Luke Willson has no problem letting his hair down.
Heck, his stringy, black locks touch the top of his shoulder pads.
But last week when the Seahawks’ second-year backup went home to LaSalle, Ontario, just across the Canadian border from Detroit, to see his parents Mike and Wilma and friends during Seattle’s bye, he couldn’t truly relax and let loose.
He knew then he was about to take Zach Miller’s job as the Seahawks’ starting tight end. He knew what the rest of us found out Monday, that Miller was having ankle surgery and will miss the next few games.
The former Canadian hockey player, track and field and basketball team member and national junior baseball player by way of Rice University’s football team will have a starting job on the Super Bowl champions to himself beginning Monday when the Seahawks (2-1) play at Washington (1-3).
“I had known, not officially but kind of unofficially, talking to Zach,” Willson said after taking the first-team plays in practice Tuesday. “So I was home, taking care of myself, kind of mentally getting ready.
“It’s not really a vacation time … It wasn’t really a party week for me.”
Besides prepping for these next few weeks as Miller’s replacement, Willson also had family matters to finally tend to last week in Canada. While most bemoaned the Seahawks’ bye being the earliest possible in the league and setting up Seattle for 13 games without a week off to finish the regular season, Willson loved the timing.
“First time I’ve been home for my dad’s birthday in about seven years,” he said with a smile.
His father watched in person in New Jersey in February when Luke caught two passes in the Super Bowl. Luke’s mom was there, too, with his twin brothers Eric and Greg plus sister Rachel. They were in the lower-bowl seats of the Meadowlands’ end zone, with a Canadian flag.
Willson will get a chance to provide more thrills to his family Monday in Landover, Maryland. He’s been preparing for this shot since Seattle drafted him in the fifth round last year.
“When you’re the backup guy, you kind of always want to prepare for it,” Willson said. “I don’t really feel like I’m entering new territory.”
He’s not. This will be the second time in two Octobers Willson has filled in for an injured Miller. Willson started for him when the 2010 Pro Bowl tight end was out with an hamstring injury at Indianapolis on Oct. 6 — a year to the day of his start Monday against the Redskins. After a second consecutive start for Willson the following week against Tennessee, Miller returned.
Willson started five other games last season with Miller as Seattle began in two tight-end formations. The same thing happened in this season’s opener against Green Bay.
The rangy, 6-foot-5, 252-pound Willson said there’s no comparison between the Seahawks’ No. 82 last season to now.
The statistics so far this year don’t say so — one catch in three games, after 20 catches last regular season. But he says his improvement is, “Oh, big time — especially when it comes to recognizing defensive fronts and just being comfortable with technique, especially in the run game.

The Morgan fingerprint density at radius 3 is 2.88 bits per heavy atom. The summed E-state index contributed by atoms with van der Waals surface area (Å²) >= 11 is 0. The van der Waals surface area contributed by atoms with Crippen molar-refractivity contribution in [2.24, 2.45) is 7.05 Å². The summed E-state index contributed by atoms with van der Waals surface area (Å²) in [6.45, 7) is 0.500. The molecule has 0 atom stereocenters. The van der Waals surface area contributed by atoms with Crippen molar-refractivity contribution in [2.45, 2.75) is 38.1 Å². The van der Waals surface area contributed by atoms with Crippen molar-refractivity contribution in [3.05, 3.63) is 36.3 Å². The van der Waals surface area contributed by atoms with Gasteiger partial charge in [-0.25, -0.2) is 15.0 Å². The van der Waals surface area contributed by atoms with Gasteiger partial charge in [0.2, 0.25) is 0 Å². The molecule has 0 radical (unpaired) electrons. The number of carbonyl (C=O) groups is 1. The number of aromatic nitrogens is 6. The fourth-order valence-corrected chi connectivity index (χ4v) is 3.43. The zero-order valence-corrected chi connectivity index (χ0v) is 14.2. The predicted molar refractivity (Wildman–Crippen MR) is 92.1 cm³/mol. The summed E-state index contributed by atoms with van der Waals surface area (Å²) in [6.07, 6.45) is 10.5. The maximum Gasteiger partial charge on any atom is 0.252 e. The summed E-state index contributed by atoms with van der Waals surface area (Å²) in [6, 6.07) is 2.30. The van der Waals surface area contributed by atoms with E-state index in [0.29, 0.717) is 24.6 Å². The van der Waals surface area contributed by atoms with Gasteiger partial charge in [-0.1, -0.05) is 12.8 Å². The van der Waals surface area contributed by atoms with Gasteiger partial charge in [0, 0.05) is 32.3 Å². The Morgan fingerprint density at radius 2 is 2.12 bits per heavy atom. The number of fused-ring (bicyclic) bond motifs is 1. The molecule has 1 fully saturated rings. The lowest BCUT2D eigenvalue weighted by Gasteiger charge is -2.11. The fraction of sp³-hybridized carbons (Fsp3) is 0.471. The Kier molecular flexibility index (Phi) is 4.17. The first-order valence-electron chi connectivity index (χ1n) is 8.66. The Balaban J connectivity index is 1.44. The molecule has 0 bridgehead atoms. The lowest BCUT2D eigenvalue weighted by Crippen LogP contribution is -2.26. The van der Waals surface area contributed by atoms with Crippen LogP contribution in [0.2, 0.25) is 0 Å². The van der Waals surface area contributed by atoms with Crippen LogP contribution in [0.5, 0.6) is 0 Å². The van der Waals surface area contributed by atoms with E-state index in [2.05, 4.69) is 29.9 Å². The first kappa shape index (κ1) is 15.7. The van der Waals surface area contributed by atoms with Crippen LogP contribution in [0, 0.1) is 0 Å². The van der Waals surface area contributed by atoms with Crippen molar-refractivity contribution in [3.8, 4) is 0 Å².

“I feel like it’s kind of like night and day.”
Rice didn’t ask or need him to block much in college. Coach Pete Carroll, offensive coordinator Darrell Bevell and the Seahawks sure have, though.
“I think from when I first got here I’ve made a lot of strides. For me, it’s one of those things where I’ve just got to run my feet after contact,” he said of blocking. “I feel like I’ve really improved and I’ve done a pretty good job.”
Willson said he has gained six pounds from last season. Carroll has noticed an increase in Willson’s strength as well as weight.
“He’s stronger and he’s faster than he was a year ago because of the offseason, so in every way he’s improved. This is a lot to ask of him, though. It’s the first time he’ll have this kind of duty. But it’s his turn to step up.”
The same is true for Cooper Helfet. Signed by the Seahawks as an undrafted free agent signed out of Duke in 2012, Helfet will be backing up Willson. Helfet returned from two weeks of knee pain to play in his first NFL game Sept. 21 against Denver. He spent last season on Seattle’s practice squad and was waived injured in 2012.
Garry Gilliam, a rookie free agent tackle who has spent all his football years except the last one as a tight end, including for three seasons at Penn State, got some plays at tight end in Tuesday’s practice. Carroll said the 306-pound Gilliam is a viable threat to catch passes while Miller misses a couple games. And tackle Alvin Bailey has been an extra tight end on short-yardage running plays in each of the Seahawks’ past two seasons.
Carroll said the team tried out numerous free-agent tight ends in the past week after Miller’s surgery but has decided to stick with what it has at the position. So it will mostly be Willson and Helfet while Miller recovers.
Willson appreciates the unseen, often-thankless work Helfet has put in to get this chance.
“I was just thinking, last year there were times where he would come out here and play every offensive scouting snap and every defensive scouting snap and he was very good at both. It was one of those things where he was always kind of a workhorse,” Willson said. “He came out here and gave 110 percent every day — and didn’t complain about it.
“Now it’s pretty cool, from being away, to see how far he’s come since I’ve been here.”